The new release of the Nornir Netconf Plugin has introduced Python Data Classes for response objects, as seen in the RpcResult and SchemaResult classes in the Models file.

class RpcResult:
    """RPC Reply Result Model."""

    rpc: Optional[RPCReply] = field(default=None, repr=True)
    manager: Optional[Manager] = field(default=None, repr=False)

class SchemaResult:
    """Get Schema Result."""

    directory: str = field(repr=True)
    errors: List[str] = field(repr=False, default_factory=list)
    files: List[str] = field(repr=False, default_factory=list)

Data Classes, introduced in Python 3.7, provide a convenient and concise way to define classes that are primarily used to store data. They automatically generate default implementations of common special methods like init, repr, and eq. This allows developers to focus on the data itself and its manipulation, rather than boilerplate code.

By using Data Classes instead of simple strings or basic dictionaries, developers can more easily manage the data returned. In the previous 1.x.x implementation of Nornir Netconf, I attempted to normalize the payload attributes into a common model. However, this added extra complexity without a lot of value and potential for bugs. By using Data Classes, the data is more easily managed and the code is more concise. The users are now in control of the returning RPC object and will have the ability to access the attributes directly as desired.

The removal of built-in XML to Dict parser

The new release of the plugin offers users greater flexibility and control by removing the built-in XML to Dict parser. This decision reduces code complexity and dependencies, while allowing users to parse the RPC results using their preferred method. Examples of parsing XML payloads to JSON or Python dictionaries using various Python libraries are provided below.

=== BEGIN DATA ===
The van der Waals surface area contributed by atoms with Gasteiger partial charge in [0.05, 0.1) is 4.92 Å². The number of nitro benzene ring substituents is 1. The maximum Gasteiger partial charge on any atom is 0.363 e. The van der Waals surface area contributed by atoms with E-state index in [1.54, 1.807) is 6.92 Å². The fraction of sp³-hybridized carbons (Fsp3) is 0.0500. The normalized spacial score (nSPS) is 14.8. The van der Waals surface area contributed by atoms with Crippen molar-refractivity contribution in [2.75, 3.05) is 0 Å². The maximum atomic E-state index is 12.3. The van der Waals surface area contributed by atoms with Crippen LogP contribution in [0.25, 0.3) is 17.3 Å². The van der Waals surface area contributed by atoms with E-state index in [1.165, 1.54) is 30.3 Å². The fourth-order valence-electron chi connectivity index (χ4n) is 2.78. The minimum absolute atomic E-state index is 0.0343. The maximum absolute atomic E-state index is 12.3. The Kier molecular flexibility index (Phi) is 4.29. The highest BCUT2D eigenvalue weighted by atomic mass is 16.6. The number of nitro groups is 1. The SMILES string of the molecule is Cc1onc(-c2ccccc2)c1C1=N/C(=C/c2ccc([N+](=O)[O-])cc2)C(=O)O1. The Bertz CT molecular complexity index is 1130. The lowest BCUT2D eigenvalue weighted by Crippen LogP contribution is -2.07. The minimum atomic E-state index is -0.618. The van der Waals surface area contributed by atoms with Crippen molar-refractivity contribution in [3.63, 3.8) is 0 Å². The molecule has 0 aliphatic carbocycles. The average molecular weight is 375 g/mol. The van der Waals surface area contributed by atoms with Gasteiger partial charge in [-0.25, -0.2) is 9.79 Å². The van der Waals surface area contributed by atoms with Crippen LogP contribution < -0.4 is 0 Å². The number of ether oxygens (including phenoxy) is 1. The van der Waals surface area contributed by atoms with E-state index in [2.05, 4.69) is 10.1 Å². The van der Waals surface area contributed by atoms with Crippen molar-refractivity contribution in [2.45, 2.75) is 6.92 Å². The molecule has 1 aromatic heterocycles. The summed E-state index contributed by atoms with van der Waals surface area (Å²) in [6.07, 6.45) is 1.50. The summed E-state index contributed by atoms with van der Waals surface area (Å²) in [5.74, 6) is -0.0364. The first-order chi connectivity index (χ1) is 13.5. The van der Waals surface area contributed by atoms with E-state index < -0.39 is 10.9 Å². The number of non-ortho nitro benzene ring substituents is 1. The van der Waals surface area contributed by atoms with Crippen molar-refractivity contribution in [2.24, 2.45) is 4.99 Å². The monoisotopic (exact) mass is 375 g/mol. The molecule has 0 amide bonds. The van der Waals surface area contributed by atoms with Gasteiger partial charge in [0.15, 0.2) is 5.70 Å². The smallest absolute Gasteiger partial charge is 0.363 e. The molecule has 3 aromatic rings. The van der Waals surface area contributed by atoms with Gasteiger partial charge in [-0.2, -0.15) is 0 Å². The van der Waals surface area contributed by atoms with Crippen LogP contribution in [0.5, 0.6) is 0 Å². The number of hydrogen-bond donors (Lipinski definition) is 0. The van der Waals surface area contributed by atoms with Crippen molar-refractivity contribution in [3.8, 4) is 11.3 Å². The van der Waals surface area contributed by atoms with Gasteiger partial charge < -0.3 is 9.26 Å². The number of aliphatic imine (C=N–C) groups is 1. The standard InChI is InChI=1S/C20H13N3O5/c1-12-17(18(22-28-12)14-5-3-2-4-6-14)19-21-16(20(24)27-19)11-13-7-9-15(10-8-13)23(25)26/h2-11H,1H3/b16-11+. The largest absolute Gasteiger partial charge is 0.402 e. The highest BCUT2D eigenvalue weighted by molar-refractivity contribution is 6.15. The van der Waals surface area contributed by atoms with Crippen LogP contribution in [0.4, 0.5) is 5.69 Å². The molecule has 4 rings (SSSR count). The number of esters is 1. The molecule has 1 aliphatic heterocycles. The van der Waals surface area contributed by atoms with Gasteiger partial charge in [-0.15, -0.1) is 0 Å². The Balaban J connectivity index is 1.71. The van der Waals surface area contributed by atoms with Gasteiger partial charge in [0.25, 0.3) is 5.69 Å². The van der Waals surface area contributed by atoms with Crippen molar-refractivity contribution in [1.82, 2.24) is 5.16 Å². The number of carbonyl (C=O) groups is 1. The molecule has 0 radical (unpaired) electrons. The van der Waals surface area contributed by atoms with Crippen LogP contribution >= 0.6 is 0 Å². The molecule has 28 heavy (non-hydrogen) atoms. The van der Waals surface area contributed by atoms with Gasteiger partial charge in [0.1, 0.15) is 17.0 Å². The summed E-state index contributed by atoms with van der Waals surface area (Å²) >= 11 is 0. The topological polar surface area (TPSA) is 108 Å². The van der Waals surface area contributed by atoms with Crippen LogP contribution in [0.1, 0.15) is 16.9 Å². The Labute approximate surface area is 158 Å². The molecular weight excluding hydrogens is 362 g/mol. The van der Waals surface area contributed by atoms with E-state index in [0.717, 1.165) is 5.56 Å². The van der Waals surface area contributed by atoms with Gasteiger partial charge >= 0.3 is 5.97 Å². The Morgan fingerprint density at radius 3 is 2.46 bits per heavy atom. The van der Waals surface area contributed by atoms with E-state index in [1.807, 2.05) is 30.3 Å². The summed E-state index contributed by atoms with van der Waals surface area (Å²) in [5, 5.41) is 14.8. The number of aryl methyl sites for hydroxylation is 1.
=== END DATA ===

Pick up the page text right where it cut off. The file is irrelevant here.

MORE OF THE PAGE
There are several Python libraries available to parse XML, each with their own features and capabilities. Some popular ones include:

  • xml.etree.ElementTree (built-in): A lightweight, efficient library for parsing and creating XML data. It comes built-in with Python and provides an easy-to-use API. Documentation

  • lxml: A powerful library that combines the simplicity of ElementTree with the speed and features of the libxml2 and libxslt C libraries. It provides support for XPath, XSLT, and validation against XML Schema or DTD. Documentation

  • xml.dom (built-in): This built-in library provides an API for parsing XML using the Document Object Model (DOM). It represents the structure of an XML document as a tree, allowing you to navigate and manipulate the elements. Documentation

  • xml.sax (built-in): A built-in library that supports the Simple API for XML (SAX) for parsing XML. It’s a lower-level, event-driven API, which can be more efficient for parsing large XML documents since it doesn’t require loading the entire XML tree into memory. Documentation

  • xmltodict: A third-party library that allows you to work with XML data as if it were JSON or a Python dictionary. It can simplify the process of parsing XML and converting it to Python data structures. Documentation

These are just a few of the many libraries available for parsing XML in Python. The choice of library depends on your specific needs and requirements in terms of ease of use, performance, and additional features. This is why I have chosen to remove the built-in XML to Dict parser from the plugin and allow users to choose the library that best suits their needs.